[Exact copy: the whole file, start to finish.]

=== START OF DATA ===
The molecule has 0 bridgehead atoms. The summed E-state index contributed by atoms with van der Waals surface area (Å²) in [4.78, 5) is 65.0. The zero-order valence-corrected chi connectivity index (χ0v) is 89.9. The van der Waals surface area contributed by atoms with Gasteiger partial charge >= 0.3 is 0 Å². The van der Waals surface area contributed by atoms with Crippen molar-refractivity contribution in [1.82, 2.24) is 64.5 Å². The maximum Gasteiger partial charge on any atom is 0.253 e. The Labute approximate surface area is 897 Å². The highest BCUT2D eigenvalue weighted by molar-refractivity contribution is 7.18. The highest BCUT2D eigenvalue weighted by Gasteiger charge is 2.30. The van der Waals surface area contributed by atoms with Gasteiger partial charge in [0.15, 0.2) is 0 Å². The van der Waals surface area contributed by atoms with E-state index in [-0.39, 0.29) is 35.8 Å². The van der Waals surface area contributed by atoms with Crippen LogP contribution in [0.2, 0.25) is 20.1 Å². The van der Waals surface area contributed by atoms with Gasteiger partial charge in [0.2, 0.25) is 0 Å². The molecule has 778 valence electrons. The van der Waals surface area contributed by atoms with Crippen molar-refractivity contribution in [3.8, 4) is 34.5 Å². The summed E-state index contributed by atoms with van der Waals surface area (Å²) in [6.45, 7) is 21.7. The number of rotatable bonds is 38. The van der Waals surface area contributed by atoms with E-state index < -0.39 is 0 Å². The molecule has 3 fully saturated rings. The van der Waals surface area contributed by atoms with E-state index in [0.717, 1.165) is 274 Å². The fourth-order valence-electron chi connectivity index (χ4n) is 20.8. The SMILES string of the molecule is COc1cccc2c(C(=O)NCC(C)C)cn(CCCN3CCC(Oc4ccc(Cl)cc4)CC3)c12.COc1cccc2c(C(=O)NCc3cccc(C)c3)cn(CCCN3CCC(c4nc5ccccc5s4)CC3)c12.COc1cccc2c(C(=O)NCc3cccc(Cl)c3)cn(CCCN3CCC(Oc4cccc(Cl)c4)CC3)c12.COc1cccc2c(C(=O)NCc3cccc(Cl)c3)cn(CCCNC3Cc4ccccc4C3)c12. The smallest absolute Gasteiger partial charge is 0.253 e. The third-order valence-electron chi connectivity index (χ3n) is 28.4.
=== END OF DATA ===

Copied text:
The molecule has 0 bridgehead atoms. The summed E-state index contributed by atoms with van der Waals surface area (Å²) in [4.78, 5) is 65.0. The zero-order valence-corrected chi connectivity index (χ0v) is 89.9. The van der Waals surface area contributed by atoms with Gasteiger partial charge >= 0.3 is 0 Å². The van der Waals surface area contributed by atoms with Crippen molar-refractivity contribution in [1.82, 2.24) is 64.5 Å². The maximum Gasteiger partial charge on any atom is 0.253 e. The Labute approximate surface area is 897 Å². The highest BCUT2D eigenvalue weighted by molar-refractivity contribution is 7.18. The highest BCUT2D eigenvalue weighted by Gasteiger charge is 2.30. The van der Waals surface area contributed by atoms with Gasteiger partial charge in [0.15, 0.2) is 0 Å². The van der Waals surface area contributed by atoms with E-state index in [-0.39, 0.29) is 35.8 Å². The van der Waals surface area contributed by atoms with Crippen LogP contribution in [0.2, 0.25) is 20.1 Å². The van der Waals surface area contributed by atoms with Gasteiger partial charge in [0.2, 0.25) is 0 Å². The molecule has 778 valence electrons. The van der Waals surface area contributed by atoms with Crippen molar-refractivity contribution in [3.8, 4) is 34.5 Å². The summed E-state index contributed by atoms with van der Waals surface area (Å²) in [6.45, 7) is 21.7. The number of rotatable bonds is 38. The van der Waals surface area contributed by atoms with E-state index < -0.39 is 0 Å². The molecule has 3 fully saturated rings. The van der Waals surface area contributed by atoms with E-state index in [0.717, 1.165) is 274 Å². The fourth-order valence-electron chi connectivity index (χ4n) is 20.8. The SMILES string of the molecule is COc1cccc2c(C(=O)NCC(C)C)cn(CCCN3CCC(Oc4ccc(Cl)cc4)CC3)c12.COc1cccc2c(C(=O)NCc3cccc(C)c3)cn(CCCN3CCC(c4nc5ccccc5s4)CC3)c12.COc1cccc2c(C(=O)NCc3cccc(Cl)c3)cn(CCCN3CCC(Oc4cccc(Cl)c4)CC3)c12.COc1cccc2c(C(=O)NCc3cccc(Cl)c3)cn(CCCNC3Cc4ccccc4C3)c12. The smallest absolute Gasteiger partial charge is 0.253 e. The third-order valence-electron chi connectivity index (χ3n) is 28.4.